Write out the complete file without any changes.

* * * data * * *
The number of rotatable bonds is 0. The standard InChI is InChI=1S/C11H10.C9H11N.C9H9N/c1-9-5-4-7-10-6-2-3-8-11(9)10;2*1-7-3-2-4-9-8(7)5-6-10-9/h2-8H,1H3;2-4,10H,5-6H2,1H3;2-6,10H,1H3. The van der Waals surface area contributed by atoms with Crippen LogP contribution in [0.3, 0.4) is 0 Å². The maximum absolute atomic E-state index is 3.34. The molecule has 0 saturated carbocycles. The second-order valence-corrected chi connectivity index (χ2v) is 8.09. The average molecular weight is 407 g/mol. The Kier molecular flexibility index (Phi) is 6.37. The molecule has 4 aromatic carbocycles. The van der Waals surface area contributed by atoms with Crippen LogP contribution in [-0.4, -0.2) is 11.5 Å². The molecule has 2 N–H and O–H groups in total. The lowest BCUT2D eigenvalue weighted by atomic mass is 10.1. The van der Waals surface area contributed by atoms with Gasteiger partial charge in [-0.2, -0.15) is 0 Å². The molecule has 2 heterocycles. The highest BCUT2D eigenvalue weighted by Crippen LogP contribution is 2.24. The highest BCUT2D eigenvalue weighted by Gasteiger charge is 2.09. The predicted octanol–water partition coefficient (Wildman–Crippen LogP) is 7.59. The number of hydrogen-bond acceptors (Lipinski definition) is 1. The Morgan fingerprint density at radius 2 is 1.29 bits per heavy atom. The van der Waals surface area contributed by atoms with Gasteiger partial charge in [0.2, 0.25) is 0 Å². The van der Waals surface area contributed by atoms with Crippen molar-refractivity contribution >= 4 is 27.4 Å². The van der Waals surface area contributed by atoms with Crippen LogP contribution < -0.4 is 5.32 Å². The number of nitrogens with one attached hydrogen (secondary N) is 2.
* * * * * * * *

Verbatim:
The number of rotatable bonds is 0. The standard InChI is InChI=1S/C11H10.C9H11N.C9H9N/c1-9-5-4-7-10-6-2-3-8-11(9)10;2*1-7-3-2-4-9-8(7)5-6-10-9/h2-8H,1H3;2-4,10H,5-6H2,1H3;2-6,10H,1H3. The van der Waals surface area contributed by atoms with Crippen LogP contribution in [0.3, 0.4) is 0 Å². The maximum absolute atomic E-state index is 3.34. The molecule has 0 saturated carbocycles. The second-order valence-corrected chi connectivity index (χ2v) is 8.09. The average molecular weight is 407 g/mol. The Kier molecular flexibility index (Phi) is 6.37. The molecule has 4 aromatic carbocycles. The van der Waals surface area contributed by atoms with Crippen LogP contribution in [-0.4, -0.2) is 11.5 Å². The molecule has 2 N–H and O–H groups in total. The lowest BCUT2D eigenvalue weighted by atomic mass is 10.1. The van der Waals surface area contributed by atoms with Gasteiger partial charge in [-0.2, -0.15) is 0 Å². The molecule has 2 heterocycles. The highest BCUT2D eigenvalue weighted by Crippen LogP contribution is 2.24. The highest BCUT2D eigenvalue weighted by Gasteiger charge is 2.09. The predicted octanol–water partition coefficient (Wildman–Crippen LogP) is 7.59. The number of hydrogen-bond acceptors (Lipinski definition) is 1. The Morgan fingerprint density at radius 2 is 1.29 bits per heavy atom. The van der Waals surface area contributed by atoms with Gasteiger partial charge in [0.2, 0.25) is 0 Å². The van der Waals surface area contributed by atoms with Crippen molar-refractivity contribution >= 4 is 27.4 Å². The van der Waals surface area contributed by atoms with Crippen LogP contribution < -0.4 is 5.32 Å². The number of nitrogens with one attached hydrogen (secondary N) is 2.